All good things must come to an end. Following a robust six months, the demand for design services has simmered down. In November, the Architecture Billings Index (ABI) slid from 51.6 in October to 49.8 (any score above 50 indicates an increase in billings). This the second month in a row that the ABI has experienced a small dip.
Searching for the perfect holiday gift? If AN’s 2013 Holiday Gift Guide choices are not exquisite enough for your recipient’s taste, sport architecture firm Populous has just the right $30 million option.
The Kansas City-based company, whose commissions include Yankee Stadium in New York City and London’s Olympic Stadium, will give one big spender their own custom backyard stadium this holiday season. The offer was created for Robb Report’s Ultimate Gift List this year, a list of luxury presents for the world’s wealthiest, said Ballpark Digest. After at least 12 months of design and construction, the personal field will be equipped with the electronic displays and the technology to host and play nearly any sport.
Miles Kemp, the brains behind a new virtual-reality visualization software for architects, has been around architects and builders for as long as he can remember. The son of a contractor, Kemp took his first job with an architect at the age of 14. By age 21, he was on a team at SOM. Kemp eventually made his way to SCI-Arc, where he completed an M.Arch2 in 2006 with a thesis on robotics. Since then, Kemp, the founder and president of Variate Labs, has worked on over 100 interactive media projects. “I’ve always been into this idea of user-experience design, of being able to create almost like a conversation between people and the built environment,” Kemp said.
After the fatal MetroNorth crash in New York City last week, former Obama administration Transportation Secretary Ray LaHood claimed that Washington is “afraid” to invest in transportation infrastructure improvement. On MSNBC’s “Morning Joe” program, LaHood said the recent train tragedy was only another example of the problems lurking in America’s infrastructure and that the $48 billion set for transportation use by the economic recovery plan was “not enough money,” something Congressional members later acknowledged. Only in states where the people have voted for infrastructure referendums is progress occurring. He called for nationwide leadership to follow suit.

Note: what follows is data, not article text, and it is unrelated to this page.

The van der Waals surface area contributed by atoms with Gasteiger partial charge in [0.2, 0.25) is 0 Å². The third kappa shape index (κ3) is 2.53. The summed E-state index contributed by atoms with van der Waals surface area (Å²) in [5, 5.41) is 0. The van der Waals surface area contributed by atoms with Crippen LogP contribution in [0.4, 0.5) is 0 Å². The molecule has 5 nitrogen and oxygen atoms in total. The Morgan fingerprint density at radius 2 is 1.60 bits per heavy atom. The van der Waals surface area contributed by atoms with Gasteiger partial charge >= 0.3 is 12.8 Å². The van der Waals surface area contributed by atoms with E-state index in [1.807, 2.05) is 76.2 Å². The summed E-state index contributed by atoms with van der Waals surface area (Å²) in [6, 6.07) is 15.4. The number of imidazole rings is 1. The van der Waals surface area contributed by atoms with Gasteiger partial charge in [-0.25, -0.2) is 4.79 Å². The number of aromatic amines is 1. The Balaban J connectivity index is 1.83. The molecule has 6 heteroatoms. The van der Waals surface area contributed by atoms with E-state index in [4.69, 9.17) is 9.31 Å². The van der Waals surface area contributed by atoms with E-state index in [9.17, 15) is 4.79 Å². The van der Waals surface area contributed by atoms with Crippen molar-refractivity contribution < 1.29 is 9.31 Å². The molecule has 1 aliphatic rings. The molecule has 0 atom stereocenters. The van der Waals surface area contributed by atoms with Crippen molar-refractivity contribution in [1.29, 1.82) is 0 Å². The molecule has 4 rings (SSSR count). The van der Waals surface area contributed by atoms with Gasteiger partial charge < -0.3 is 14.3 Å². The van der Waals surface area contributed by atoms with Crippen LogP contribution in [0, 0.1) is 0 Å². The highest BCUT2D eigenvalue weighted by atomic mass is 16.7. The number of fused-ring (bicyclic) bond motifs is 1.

Hundreds of historic buildings and landscapes under the administration of the US Department of Veterans Affairs (VA) are at risk of being abandoned or demolished, claims a study from the National Trust for Historic Preservation released earlier this month. According to the report, entitled “Honoring Our Veterans: Saving Their Places of Health Care and Healing,” the VA has failed to comply with federal preservation requirements and maintain their historic properties, some dating back to the Civil War. The agency has instead favored the expensive construction of new facilities.
In a hybrid of LEGO and origami, Paper Punk has created their first boxed set of punch-and-fold, customizable paper building blocks. Urban Fold is the California-based company’s newest creation by founder Grace Hawthorne, a designer, author, and artist from San Francisco who currently teaches at Stanford University’s d.school (Institute of Design). The set gives builders the opportunity to create a paper city in punchy colors and patterns, inspired by Berlin graffiti and the photography of Matthias Heiderich.
After a three-month streak of positive growth, the Architecture Billings Index revealed a small dip in the demand for design services. The ABI score slid down from 54.3 in September to 51.6 in October (any score above 50 indicates an increase). AIA Chief Economist Kermit Baker said that the tumultous political climate—read Government Shutdown—contributed to the drop in activity last month.
The open office trend is rooted in some good ideas: encourage communication by breaking down barriers; give workers more space to breathe without confining cubicles. But a wave of new research is questioning the efficacy of the open strategy.
New Film, Reaching for the Moon, Traces Life of Poet Elizabeth Bishop and Architect Lota de Macedo Soares
The art of losing isn’t hard to master;
so many things seem filled with the intent
to be lost that their loss is no disaster.*
At this year’s Tribeca Film Festival, Reaching for the Moon by Bruno Barreto, one of the most celebrated filmmakers from Brazil (Dona Flor and Her Two Husbands) was originally titled “The Art of Losing.” That is the refrain of Elizabeth Bishop’s poem, “One Art” which chronicles ever-increasing losses—keys, names and places; then personal mementos; escalating to homes, cities and continents; and finally love. The love and then loss of this film is Bishop’s affair with self-taught architect Lota de Macedo Soares, the woman behind Flamengo Park in Rio de Janeiro.